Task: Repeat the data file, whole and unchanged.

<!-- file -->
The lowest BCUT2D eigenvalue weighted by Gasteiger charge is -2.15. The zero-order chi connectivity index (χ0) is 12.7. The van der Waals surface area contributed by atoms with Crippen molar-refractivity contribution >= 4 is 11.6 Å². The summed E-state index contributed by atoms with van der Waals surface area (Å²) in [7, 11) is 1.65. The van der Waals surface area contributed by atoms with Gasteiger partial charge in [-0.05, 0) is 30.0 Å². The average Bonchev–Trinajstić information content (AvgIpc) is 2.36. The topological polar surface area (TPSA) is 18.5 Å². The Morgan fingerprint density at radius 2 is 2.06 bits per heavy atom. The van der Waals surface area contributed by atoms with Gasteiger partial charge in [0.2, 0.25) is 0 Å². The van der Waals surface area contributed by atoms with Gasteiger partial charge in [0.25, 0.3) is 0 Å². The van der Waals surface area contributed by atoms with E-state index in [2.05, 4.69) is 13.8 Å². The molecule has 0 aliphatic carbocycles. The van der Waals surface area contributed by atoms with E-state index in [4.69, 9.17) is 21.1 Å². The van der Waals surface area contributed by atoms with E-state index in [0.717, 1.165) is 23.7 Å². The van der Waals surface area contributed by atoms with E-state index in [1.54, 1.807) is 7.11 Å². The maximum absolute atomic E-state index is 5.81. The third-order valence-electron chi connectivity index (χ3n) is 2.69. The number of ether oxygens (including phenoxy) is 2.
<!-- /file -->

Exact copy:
The lowest BCUT2D eigenvalue weighted by Gasteiger charge is -2.15. The zero-order chi connectivity index (χ0) is 12.7. The van der Waals surface area contributed by atoms with Crippen molar-refractivity contribution >= 4 is 11.6 Å². The summed E-state index contributed by atoms with van der Waals surface area (Å²) in [7, 11) is 1.65. The van der Waals surface area contributed by atoms with Gasteiger partial charge in [-0.05, 0) is 30.0 Å². The average Bonchev–Trinajstić information content (AvgIpc) is 2.36. The topological polar surface area (TPSA) is 18.5 Å². The Morgan fingerprint density at radius 2 is 2.06 bits per heavy atom. The van der Waals surface area contributed by atoms with Gasteiger partial charge in [0.2, 0.25) is 0 Å². The van der Waals surface area contributed by atoms with Gasteiger partial charge in [0.25, 0.3) is 0 Å². The van der Waals surface area contributed by atoms with E-state index in [2.05, 4.69) is 13.8 Å². The molecule has 0 aliphatic carbocycles. The van der Waals surface area contributed by atoms with E-state index in [4.69, 9.17) is 21.1 Å². The van der Waals surface area contributed by atoms with E-state index in [0.717, 1.165) is 23.7 Å². The van der Waals surface area contributed by atoms with E-state index in [1.54, 1.807) is 7.11 Å². The maximum absolute atomic E-state index is 5.81. The third-order valence-electron chi connectivity index (χ3n) is 2.69. The number of ether oxygens (including phenoxy) is 2.